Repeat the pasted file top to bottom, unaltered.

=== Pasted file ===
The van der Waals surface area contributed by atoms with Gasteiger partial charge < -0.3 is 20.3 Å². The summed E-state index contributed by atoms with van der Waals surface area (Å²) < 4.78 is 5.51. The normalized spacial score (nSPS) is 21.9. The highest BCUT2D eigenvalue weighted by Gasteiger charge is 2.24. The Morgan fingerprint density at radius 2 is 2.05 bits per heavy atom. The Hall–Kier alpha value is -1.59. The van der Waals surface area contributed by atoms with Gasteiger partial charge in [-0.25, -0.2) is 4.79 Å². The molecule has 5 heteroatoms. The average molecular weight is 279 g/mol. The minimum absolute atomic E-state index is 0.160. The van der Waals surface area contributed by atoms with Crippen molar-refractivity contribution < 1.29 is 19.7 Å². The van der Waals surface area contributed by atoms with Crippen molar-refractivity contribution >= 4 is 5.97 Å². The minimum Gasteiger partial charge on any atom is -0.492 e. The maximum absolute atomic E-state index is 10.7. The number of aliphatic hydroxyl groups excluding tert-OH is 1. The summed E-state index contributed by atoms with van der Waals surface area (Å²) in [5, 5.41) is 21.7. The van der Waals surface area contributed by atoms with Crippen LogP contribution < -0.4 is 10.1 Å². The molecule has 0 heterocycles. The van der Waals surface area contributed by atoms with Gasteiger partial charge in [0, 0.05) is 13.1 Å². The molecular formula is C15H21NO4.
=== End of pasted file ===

The van der Waals surface area contributed by atoms with Gasteiger partial charge < -0.3 is 20.3 Å². The summed E-state index contributed by atoms with van der Waals surface area (Å²) < 4.78 is 5.51. The normalized spacial score (nSPS) is 21.9. The highest BCUT2D eigenvalue weighted by Gasteiger charge is 2.24. The Morgan fingerprint density at radius 2 is 2.05 bits per heavy atom. The Hall–Kier alpha value is -1.59. The van der Waals surface area contributed by atoms with Gasteiger partial charge in [-0.25, -0.2) is 4.79 Å². The molecule has 5 heteroatoms. The average molecular weight is 279 g/mol. The minimum absolute atomic E-state index is 0.160. The van der Waals surface area contributed by atoms with Crippen molar-refractivity contribution < 1.29 is 19.7 Å². The van der Waals surface area contributed by atoms with Crippen molar-refractivity contribution >= 4 is 5.97 Å². The minimum Gasteiger partial charge on any atom is -0.492 e. The maximum absolute atomic E-state index is 10.7. The number of aliphatic hydroxyl groups excluding tert-OH is 1. The summed E-state index contributed by atoms with van der Waals surface area (Å²) in [5, 5.41) is 21.7. The van der Waals surface area contributed by atoms with Crippen LogP contribution < -0.4 is 10.1 Å². The molecule has 0 heterocycles. The van der Waals surface area contributed by atoms with Gasteiger partial charge in [0, 0.05) is 13.1 Å². The molecular formula is C15H21NO4.